Rb sr dating ppt international dating emailing site

As with the other methods we've discussed so far, the Rb-Sr method will only work if nothing but the passage of time has affected the distribution of the key isotopes within the rock. Hydrothermal or metasomatic events may have added or subtracted rubidium and strontium to or from the rocks since their formation; or a metamorphic event may have redistributed the rubidium or strontium among its constituent minerals, which would also interfere with the method.However, barring an extraordinary coincidence, the result of such events will be that when we draw the isochron diagram, the minerals will no longer lie on a straight line.There is, however, one potential source of error which will not show up on the isochron diagram, since it is expected to produce a straight line.Suppose that the original source of the rock was two different magmas (call them X and Y) imperfectly mixed together so that some parts of the rock will be all X, some all Y, some part X and part Y in varying proportions.So we have every reason to think that rocks when they form do incorporate strontium, and Sr in particular.However, there is still a way to extract a date from the rock.It can happen that if we produce a mixing plot for a perfectly good isochron, it will by some statistical fluke produce a straight line on the mixing plot; we would then be throwing out a perfectly good date.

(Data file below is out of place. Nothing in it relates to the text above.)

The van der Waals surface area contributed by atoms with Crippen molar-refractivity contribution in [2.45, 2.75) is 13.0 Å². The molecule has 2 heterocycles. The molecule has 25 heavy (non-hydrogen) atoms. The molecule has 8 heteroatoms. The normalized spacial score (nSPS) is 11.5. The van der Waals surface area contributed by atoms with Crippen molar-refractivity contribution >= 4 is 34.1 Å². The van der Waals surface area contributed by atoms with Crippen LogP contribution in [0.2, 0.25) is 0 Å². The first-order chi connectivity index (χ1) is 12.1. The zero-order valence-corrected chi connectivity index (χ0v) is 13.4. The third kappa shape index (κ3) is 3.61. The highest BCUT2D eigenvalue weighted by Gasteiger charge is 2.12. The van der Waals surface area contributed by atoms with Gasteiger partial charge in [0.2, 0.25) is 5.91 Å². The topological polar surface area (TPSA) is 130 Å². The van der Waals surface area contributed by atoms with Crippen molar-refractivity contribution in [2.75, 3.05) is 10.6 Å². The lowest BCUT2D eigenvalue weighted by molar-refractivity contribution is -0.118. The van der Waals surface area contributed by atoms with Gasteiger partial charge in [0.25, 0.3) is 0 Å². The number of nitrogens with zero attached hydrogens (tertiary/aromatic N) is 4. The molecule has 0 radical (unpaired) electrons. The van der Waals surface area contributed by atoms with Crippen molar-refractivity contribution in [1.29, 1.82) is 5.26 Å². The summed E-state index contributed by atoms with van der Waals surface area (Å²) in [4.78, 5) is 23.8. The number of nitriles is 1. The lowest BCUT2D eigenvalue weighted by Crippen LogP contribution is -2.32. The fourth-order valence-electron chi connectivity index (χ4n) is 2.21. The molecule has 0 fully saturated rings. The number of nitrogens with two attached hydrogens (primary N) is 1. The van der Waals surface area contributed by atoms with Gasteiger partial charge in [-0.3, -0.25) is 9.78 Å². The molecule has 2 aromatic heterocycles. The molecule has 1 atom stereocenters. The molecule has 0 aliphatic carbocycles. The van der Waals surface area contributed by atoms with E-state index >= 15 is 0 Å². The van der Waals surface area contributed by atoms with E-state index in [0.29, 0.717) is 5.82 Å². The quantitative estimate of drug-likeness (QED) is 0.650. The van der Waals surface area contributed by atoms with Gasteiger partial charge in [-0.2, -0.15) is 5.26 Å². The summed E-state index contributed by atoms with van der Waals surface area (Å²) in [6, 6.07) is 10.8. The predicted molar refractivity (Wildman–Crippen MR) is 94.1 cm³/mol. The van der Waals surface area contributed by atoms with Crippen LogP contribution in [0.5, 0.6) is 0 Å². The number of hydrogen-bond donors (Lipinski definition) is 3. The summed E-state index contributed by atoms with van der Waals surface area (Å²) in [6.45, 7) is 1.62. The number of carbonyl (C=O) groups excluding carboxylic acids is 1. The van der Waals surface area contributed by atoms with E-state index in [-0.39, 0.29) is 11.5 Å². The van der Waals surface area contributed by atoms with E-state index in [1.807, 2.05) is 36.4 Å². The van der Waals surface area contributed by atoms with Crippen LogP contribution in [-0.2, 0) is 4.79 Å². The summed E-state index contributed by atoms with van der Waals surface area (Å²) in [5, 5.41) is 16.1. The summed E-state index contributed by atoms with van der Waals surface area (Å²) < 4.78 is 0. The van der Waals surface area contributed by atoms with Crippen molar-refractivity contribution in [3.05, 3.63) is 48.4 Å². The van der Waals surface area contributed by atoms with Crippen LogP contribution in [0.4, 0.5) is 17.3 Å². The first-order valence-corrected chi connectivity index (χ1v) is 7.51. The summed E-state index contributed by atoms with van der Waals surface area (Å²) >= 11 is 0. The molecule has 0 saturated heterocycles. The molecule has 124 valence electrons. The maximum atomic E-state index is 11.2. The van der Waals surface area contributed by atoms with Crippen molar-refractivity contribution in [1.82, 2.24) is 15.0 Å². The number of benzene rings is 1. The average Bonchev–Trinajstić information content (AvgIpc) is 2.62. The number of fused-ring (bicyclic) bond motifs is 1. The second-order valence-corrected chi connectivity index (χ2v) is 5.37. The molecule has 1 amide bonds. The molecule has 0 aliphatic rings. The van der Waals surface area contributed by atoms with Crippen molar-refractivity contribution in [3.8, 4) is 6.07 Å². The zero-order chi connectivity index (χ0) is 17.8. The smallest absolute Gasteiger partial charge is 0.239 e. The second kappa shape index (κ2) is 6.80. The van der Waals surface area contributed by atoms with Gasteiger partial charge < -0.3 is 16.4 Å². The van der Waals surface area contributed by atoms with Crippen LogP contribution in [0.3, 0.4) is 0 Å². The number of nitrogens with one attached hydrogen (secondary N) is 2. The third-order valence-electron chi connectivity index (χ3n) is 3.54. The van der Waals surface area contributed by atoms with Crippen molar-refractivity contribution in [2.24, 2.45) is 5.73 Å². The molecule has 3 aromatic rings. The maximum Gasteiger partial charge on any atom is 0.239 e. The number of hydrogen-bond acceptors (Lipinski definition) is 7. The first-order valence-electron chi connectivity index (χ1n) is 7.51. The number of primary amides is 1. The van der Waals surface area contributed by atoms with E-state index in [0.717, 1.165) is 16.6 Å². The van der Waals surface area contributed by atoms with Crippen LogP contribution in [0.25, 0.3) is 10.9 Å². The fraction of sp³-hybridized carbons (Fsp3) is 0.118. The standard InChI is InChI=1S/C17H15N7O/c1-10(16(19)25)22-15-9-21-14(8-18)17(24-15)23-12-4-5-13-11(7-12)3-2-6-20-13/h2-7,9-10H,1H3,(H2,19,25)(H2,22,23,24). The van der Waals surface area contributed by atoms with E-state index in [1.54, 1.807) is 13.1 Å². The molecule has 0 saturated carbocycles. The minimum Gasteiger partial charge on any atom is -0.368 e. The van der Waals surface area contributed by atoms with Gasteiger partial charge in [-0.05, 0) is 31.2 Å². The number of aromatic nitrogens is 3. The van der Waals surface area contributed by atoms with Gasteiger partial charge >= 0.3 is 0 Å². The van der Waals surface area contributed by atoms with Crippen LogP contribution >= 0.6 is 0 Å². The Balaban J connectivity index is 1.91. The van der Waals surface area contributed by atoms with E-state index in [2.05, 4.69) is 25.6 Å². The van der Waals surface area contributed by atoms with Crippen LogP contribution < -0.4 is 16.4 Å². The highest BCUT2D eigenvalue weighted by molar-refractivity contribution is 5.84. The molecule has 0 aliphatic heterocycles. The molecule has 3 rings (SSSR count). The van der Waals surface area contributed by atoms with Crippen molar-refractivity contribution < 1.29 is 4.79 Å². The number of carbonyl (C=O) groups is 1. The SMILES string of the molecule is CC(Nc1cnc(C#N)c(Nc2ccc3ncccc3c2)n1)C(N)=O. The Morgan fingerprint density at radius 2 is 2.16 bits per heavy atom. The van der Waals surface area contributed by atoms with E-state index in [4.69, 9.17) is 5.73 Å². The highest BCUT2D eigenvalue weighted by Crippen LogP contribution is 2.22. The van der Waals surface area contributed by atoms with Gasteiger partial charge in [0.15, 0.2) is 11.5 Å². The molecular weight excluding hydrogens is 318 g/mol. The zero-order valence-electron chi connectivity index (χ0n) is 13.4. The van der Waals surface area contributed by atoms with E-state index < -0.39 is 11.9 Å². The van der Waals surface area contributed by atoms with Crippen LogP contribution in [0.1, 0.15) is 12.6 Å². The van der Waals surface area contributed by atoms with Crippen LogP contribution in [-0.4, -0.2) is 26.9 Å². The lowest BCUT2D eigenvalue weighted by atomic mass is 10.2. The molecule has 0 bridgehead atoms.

We can also test for mixing using what is known as a mixing plot: if we draw up a graph of the composition of our sample in which the Sr ratio is the vertical axis (as in the isochron diagram) but the horizontal axis represents 1/Sr (the reciprocal of the quantity of both isotopes of strontium taken together) then if the rock was produced by this mixing process, then the points on this graph will lie along a straight line.Therefore, given sufficient time for significant production (ingrowth) of radiogenic For example, consider the case of an igneous rock such as a granite that contains several major Sr-bearing minerals including plagioclase feldspar, K-feldspar, hornblende, biotite, and muscovite.Each of these minerals has a different initial rubidium/strontium ratio dependent on their potassium content, the concentration of Rb and K in the melt and the temperature at which the minerals formed.Now consider the distribution of the two strontium isotopes Sr.Because they are chemically indistinguishable, they will appear in the same ratio in every mineral at the time when it is formed: some minerals will have more strontium, some will have less, but all must necessarily have the same The initial state of the rock may therefore be schematically represented by the graph to the right, which shows the initial states of four minerals imaginatively named A, B, C, and D.When we produced the formula for K-Ar dating, it was reasonable enough to think that there was little to no argon present in the original state of the rock, because argon is an inert gas, does not take part in chemical processes, and so in particular does not take part in mineral formation.

499

Leave a Reply